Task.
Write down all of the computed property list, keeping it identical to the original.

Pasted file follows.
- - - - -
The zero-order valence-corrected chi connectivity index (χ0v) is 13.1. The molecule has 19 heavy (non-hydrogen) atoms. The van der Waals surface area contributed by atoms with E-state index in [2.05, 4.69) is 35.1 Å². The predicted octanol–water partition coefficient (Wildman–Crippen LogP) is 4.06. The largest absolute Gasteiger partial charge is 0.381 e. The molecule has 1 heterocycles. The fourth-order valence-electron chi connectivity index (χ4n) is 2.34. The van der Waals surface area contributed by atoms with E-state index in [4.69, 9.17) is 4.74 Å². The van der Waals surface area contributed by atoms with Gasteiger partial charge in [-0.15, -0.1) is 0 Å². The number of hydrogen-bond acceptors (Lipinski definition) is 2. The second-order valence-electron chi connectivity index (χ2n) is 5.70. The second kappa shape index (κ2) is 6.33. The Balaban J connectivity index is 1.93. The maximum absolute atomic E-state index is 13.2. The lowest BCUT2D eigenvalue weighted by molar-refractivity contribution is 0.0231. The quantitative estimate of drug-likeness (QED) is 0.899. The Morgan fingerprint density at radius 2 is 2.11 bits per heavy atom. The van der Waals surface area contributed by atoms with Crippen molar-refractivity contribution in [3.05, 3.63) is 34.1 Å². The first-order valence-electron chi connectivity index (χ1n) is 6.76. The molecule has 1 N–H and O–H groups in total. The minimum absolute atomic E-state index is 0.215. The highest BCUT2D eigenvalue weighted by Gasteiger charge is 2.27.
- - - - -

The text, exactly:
The zero-order valence-corrected chi connectivity index (χ0v) is 13.1. The molecule has 19 heavy (non-hydrogen) atoms. The van der Waals surface area contributed by atoms with E-state index in [2.05, 4.69) is 35.1 Å². The predicted octanol–water partition coefficient (Wildman–Crippen LogP) is 4.06. The largest absolute Gasteiger partial charge is 0.381 e. The molecule has 1 heterocycles. The fourth-order valence-electron chi connectivity index (χ4n) is 2.34. The van der Waals surface area contributed by atoms with E-state index in [4.69, 9.17) is 4.74 Å². The van der Waals surface area contributed by atoms with Gasteiger partial charge in [-0.15, -0.1) is 0 Å². The number of hydrogen-bond acceptors (Lipinski definition) is 2. The second-order valence-electron chi connectivity index (χ2n) is 5.70. The second kappa shape index (κ2) is 6.33. The Balaban J connectivity index is 1.93. The maximum absolute atomic E-state index is 13.2. The lowest BCUT2D eigenvalue weighted by molar-refractivity contribution is 0.0231. The quantitative estimate of drug-likeness (QED) is 0.899. The Morgan fingerprint density at radius 2 is 2.11 bits per heavy atom. The van der Waals surface area contributed by atoms with Crippen molar-refractivity contribution in [3.05, 3.63) is 34.1 Å². The first-order valence-electron chi connectivity index (χ1n) is 6.76. The molecule has 1 N–H and O–H groups in total. The minimum absolute atomic E-state index is 0.215. The highest BCUT2D eigenvalue weighted by Gasteiger charge is 2.27.